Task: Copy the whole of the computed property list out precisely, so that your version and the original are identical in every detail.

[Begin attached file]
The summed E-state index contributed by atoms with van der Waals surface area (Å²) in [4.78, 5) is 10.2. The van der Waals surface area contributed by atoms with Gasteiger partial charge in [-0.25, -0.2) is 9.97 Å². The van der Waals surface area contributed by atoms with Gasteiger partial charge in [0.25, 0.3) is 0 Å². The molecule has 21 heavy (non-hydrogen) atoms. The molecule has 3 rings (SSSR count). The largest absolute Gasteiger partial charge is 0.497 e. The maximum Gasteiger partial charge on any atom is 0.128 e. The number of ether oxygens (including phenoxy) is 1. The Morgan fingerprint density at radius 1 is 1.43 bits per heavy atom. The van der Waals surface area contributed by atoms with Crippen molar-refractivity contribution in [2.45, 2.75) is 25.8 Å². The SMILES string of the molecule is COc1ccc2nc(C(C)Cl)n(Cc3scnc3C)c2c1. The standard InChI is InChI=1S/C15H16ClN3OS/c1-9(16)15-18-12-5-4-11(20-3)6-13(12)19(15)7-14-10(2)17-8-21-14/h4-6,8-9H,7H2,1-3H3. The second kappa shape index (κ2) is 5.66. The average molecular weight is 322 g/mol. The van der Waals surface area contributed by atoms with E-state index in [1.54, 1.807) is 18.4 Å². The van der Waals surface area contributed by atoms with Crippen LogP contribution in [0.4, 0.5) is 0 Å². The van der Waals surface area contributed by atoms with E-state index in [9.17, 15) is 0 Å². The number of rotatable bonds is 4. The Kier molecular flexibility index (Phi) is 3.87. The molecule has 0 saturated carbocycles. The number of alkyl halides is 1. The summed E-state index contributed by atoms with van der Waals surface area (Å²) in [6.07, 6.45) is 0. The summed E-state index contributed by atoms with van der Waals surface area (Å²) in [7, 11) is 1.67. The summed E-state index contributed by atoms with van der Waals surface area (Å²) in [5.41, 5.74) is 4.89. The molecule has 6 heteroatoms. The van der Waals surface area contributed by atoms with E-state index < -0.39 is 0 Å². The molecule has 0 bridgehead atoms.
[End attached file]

The summed E-state index contributed by atoms with van der Waals surface area (Å²) in [4.78, 5) is 10.2. The van der Waals surface area contributed by atoms with Gasteiger partial charge in [-0.25, -0.2) is 9.97 Å². The van der Waals surface area contributed by atoms with Gasteiger partial charge in [0.25, 0.3) is 0 Å². The molecule has 21 heavy (non-hydrogen) atoms. The molecule has 3 rings (SSSR count). The largest absolute Gasteiger partial charge is 0.497 e. The maximum Gasteiger partial charge on any atom is 0.128 e. The number of ether oxygens (including phenoxy) is 1. The Morgan fingerprint density at radius 1 is 1.43 bits per heavy atom. The van der Waals surface area contributed by atoms with Crippen molar-refractivity contribution in [2.45, 2.75) is 25.8 Å². The SMILES string of the molecule is COc1ccc2nc(C(C)Cl)n(Cc3scnc3C)c2c1. The standard InChI is InChI=1S/C15H16ClN3OS/c1-9(16)15-18-12-5-4-11(20-3)6-13(12)19(15)7-14-10(2)17-8-21-14/h4-6,8-9H,7H2,1-3H3. The second kappa shape index (κ2) is 5.66. The average molecular weight is 322 g/mol. The van der Waals surface area contributed by atoms with E-state index in [1.54, 1.807) is 18.4 Å². The van der Waals surface area contributed by atoms with Crippen LogP contribution in [0.4, 0.5) is 0 Å². The van der Waals surface area contributed by atoms with E-state index in [9.17, 15) is 0 Å². The number of rotatable bonds is 4. The Kier molecular flexibility index (Phi) is 3.87. The molecule has 0 saturated carbocycles. The number of alkyl halides is 1. The summed E-state index contributed by atoms with van der Waals surface area (Å²) in [6.07, 6.45) is 0. The summed E-state index contributed by atoms with van der Waals surface area (Å²) in [7, 11) is 1.67. The summed E-state index contributed by atoms with van der Waals surface area (Å²) in [5.41, 5.74) is 4.89. The molecule has 6 heteroatoms. The van der Waals surface area contributed by atoms with E-state index < -0.39 is 0 Å². The molecule has 0 bridgehead atoms.